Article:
the blessing of work

Labor Day is the last summer holiday in the United States before traditionally the school year begins, and summer vacation time ordinarily ends. The United States is known for its hard work, although certainly not all of that historically is honorable when we consider the slave trade of the past. And work easily becomes an end in itself, even idolatrous, instead of being a blessed means to a blessed end from God.

We can all thank God for the opportunity to work, whether in blue or white collar jobs, as well as for the education or training that is available to land a job. Work in itself is good, a part of creation. What is not of creation, but rather the fall, as the story is told in Genesis 3, and therefore not a part of the new creation, but the current old, broken creation is the toil and struggle inherent in work now.

To Adam he said, “Because you listened to your wife and ate fruit from the tree about which I commanded you, ‘You must not eat from it,’

“Cursed is the ground because of you;
    through painful toil you will eat food from it
    all the days of your life.
It will produce thorns and thistles for you,
    and you will eat the plants of the field.
By the sweat of your brow
    you will eat your food
until you return to the ground,
    since from it you were taken;
for dust you are
    and to dust you will return.”

Genesis 3:17-19

And so there you have it: Work is a blessing subject to the curse in which trouble along with the limitations of being a human of this fallen creation (“dust”) are inherently a part. And so I can expect more problems at work on Tuesday, along with the blessing of the work itself, and what that work accomplishes.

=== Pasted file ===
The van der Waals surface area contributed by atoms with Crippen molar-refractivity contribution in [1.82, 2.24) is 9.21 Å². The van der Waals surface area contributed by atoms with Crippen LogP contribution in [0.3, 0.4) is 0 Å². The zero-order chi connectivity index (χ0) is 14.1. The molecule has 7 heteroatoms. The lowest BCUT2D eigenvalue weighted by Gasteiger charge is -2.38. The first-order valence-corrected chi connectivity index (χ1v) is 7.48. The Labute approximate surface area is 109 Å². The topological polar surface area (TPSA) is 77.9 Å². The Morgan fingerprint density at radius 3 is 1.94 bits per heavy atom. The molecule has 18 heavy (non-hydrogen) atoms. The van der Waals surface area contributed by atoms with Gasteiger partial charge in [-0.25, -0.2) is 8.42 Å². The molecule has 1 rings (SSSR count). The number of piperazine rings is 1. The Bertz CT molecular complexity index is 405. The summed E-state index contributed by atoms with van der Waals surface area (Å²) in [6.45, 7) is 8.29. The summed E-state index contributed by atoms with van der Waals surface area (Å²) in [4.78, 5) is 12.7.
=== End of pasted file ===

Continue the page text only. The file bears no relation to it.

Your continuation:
Christians are to be known as exemplary workers: for our work and I think also for our rest. We should be diligent, reliable workers, yet not workaholics, who fail to enjoy the fruit of their labors, and miss a large part of the point of them (see Ecclesiastes).

…make it your ambition to lead a quiet life: You should mind your own business and work with your hands, just as we told you, so that your daily life may win the respect of outsiders and so that you will not be dependent on anybody.

1 Thessalonians 4:11-12

 Today is a day to relax, and thank God for the work we have. And pray for those who may be out of work. As we continue our work for the provision of our families, for the good it provides, and to the honor and praise of God.

rest and quiet

Then, because so many people were coming and going that they did not even have a chance to eat, he said to them, “Come with me by yourselves to a quiet place and get some rest.”

Mark 6:31

Although this is in the pericope of the feeding of the five thousand, it is noteworthy in that our Lord encourages his disciples, and by extension, even us, to break away from service, from ministry, from our work, and get some quiet rest.

We live in a society which lives for its weekends, but little knows, I suppose, the rest Jesus talks about here. We need time and space to gather our thoughts, to gather ourselves, since we get so enmeshed, worked up and worked in the bundle of necessary and even good, healthy in its place as long as it has some balance, but the normal everyday workaday world. Unlike so many societies in the past and present, we have plenty of time for diversions along the way, for entertainment and plenty of distractions. But how much of the kind of rest the Lord was pressing on his disciples, do we really get? Do we know much at all about such rest?